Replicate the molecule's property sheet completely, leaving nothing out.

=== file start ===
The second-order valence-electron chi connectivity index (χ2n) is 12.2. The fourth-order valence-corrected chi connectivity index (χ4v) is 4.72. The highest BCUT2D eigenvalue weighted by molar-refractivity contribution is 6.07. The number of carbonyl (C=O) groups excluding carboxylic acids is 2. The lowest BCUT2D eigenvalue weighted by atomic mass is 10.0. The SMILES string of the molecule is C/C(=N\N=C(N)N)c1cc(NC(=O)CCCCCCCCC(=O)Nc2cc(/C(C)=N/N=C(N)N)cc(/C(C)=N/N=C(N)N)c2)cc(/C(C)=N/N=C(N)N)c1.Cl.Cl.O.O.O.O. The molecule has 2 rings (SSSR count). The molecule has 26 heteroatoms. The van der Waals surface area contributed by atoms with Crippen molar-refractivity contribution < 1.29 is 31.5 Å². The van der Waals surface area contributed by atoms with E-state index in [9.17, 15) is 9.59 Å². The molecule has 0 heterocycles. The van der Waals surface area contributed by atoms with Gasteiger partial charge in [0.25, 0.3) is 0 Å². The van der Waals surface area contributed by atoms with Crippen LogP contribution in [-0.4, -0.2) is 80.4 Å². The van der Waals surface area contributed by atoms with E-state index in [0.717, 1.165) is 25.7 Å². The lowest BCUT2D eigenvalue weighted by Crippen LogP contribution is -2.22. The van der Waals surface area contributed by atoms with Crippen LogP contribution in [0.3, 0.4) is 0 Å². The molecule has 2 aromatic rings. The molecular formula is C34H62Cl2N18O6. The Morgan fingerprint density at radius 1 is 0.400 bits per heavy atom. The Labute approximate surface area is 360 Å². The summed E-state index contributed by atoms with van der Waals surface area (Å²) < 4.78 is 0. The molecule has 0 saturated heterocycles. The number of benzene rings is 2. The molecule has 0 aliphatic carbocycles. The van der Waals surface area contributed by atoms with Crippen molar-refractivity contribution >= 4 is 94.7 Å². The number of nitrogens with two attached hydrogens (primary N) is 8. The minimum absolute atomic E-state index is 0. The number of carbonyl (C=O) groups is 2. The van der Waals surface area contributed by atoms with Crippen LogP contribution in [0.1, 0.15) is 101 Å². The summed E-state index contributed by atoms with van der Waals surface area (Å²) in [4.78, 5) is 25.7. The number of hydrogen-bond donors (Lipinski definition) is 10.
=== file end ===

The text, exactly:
The second-order valence-electron chi connectivity index (χ2n) is 12.2. The fourth-order valence-corrected chi connectivity index (χ4v) is 4.72. The highest BCUT2D eigenvalue weighted by molar-refractivity contribution is 6.07. The number of carbonyl (C=O) groups excluding carboxylic acids is 2. The lowest BCUT2D eigenvalue weighted by atomic mass is 10.0. The SMILES string of the molecule is C/C(=N\N=C(N)N)c1cc(NC(=O)CCCCCCCCC(=O)Nc2cc(/C(C)=N/N=C(N)N)cc(/C(C)=N/N=C(N)N)c2)cc(/C(C)=N/N=C(N)N)c1.Cl.Cl.O.O.O.O. The molecule has 2 rings (SSSR count). The molecule has 26 heteroatoms. The van der Waals surface area contributed by atoms with Crippen molar-refractivity contribution < 1.29 is 31.5 Å². The van der Waals surface area contributed by atoms with E-state index in [9.17, 15) is 9.59 Å². The molecule has 0 heterocycles. The van der Waals surface area contributed by atoms with Gasteiger partial charge in [0.25, 0.3) is 0 Å². The van der Waals surface area contributed by atoms with Crippen LogP contribution in [-0.4, -0.2) is 80.4 Å². The van der Waals surface area contributed by atoms with E-state index in [0.717, 1.165) is 25.7 Å². The lowest BCUT2D eigenvalue weighted by Crippen LogP contribution is -2.22. The van der Waals surface area contributed by atoms with Crippen LogP contribution in [0.3, 0.4) is 0 Å². The molecule has 2 aromatic rings. The molecular formula is C34H62Cl2N18O6. The Morgan fingerprint density at radius 1 is 0.400 bits per heavy atom. The Labute approximate surface area is 360 Å². The summed E-state index contributed by atoms with van der Waals surface area (Å²) < 4.78 is 0. The molecule has 0 saturated heterocycles. The number of benzene rings is 2. The molecule has 0 aliphatic carbocycles. The van der Waals surface area contributed by atoms with Crippen molar-refractivity contribution >= 4 is 94.7 Å². The number of nitrogens with two attached hydrogens (primary N) is 8. The minimum absolute atomic E-state index is 0. The number of carbonyl (C=O) groups is 2. The van der Waals surface area contributed by atoms with Crippen LogP contribution in [0.1, 0.15) is 101 Å². The summed E-state index contributed by atoms with van der Waals surface area (Å²) in [4.78, 5) is 25.7. The number of hydrogen-bond donors (Lipinski definition) is 10.